Environmental DNA (eDNA) is obtained from samples such as sediments, ice or water and can provide scientific sleuths with tantalizing clues about past and present biodiversity.
Smith et al. (2015) used sealed sediment cores to combine evidence from microgeomorphology, microfossils and sedimentary ancient DNA (sedaDNA) to reconstruct the biotic changes that occurred during the occupation of the present day Isle of Wight during the Mesolithic to Neolithic transition in which a hunter-gather economy was replaced by agriculture.
Sequence data is traditionally reliant upon discrete sources of material that has come from an individual plant or animal. But, individual plants and animals also leave behind extracellular DNA in the environment.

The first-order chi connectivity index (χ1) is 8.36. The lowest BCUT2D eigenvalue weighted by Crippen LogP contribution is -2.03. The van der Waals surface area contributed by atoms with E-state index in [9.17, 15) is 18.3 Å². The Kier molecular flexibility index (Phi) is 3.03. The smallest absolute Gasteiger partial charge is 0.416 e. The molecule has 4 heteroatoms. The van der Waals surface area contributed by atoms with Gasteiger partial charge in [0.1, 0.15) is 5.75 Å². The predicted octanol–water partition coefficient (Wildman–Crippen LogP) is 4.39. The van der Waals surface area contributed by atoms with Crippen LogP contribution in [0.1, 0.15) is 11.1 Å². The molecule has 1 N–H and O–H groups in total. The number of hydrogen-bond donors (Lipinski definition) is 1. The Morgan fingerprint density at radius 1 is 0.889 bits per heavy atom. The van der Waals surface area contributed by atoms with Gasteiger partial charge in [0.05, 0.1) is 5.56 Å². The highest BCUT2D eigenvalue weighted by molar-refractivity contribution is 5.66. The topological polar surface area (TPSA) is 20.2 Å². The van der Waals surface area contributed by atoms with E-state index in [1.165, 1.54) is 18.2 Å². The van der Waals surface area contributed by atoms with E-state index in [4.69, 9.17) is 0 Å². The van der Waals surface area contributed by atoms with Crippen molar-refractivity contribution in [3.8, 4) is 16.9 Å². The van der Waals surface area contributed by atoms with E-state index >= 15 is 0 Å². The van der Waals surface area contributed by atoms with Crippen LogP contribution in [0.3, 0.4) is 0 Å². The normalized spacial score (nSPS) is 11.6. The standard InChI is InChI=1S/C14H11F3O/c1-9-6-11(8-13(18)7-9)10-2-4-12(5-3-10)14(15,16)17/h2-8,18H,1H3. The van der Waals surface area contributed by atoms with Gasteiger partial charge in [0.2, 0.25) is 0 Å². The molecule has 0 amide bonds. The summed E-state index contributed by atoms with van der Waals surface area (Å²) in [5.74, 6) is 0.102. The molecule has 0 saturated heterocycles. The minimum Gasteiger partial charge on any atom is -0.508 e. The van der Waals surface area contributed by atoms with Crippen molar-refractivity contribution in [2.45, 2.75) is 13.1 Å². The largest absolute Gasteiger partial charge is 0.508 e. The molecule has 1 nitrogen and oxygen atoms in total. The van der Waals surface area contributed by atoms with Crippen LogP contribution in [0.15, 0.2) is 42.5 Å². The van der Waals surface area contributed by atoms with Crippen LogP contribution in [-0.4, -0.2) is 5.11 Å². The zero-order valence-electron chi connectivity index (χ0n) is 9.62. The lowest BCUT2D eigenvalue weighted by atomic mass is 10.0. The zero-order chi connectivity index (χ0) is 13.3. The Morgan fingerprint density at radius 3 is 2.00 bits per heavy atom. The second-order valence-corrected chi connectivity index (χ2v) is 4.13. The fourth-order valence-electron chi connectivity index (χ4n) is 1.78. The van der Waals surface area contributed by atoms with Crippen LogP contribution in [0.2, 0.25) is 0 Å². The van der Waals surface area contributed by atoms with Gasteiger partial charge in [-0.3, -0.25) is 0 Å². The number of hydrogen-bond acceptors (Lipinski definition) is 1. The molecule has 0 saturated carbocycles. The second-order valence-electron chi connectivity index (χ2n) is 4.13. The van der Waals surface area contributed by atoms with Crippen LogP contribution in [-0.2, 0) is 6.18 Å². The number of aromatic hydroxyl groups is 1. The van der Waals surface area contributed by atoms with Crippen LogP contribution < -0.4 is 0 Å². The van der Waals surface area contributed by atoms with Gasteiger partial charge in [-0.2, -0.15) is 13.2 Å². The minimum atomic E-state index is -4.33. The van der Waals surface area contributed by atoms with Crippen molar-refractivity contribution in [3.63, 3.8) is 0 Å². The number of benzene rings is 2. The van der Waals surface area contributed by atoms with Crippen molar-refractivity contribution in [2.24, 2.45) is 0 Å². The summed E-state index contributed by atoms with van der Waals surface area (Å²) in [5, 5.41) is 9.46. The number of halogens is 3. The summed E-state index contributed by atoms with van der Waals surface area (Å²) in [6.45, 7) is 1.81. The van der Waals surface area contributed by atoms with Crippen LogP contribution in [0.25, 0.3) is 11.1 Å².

By using ancient DNA, Smith et al. (2015) detected DNA sequences associated with wheat as well as the proportion of these sequences in the plant profile increased as the soil samples were extracted from sedimentary layers closer to the present day.
As highlighted by Larson (2015), the methodology and results from studies like these are intriguing for arm-chair time traveling, but go beyond that in potentially challenging the chronology of historical events and tracing the dispersal of plants and animals.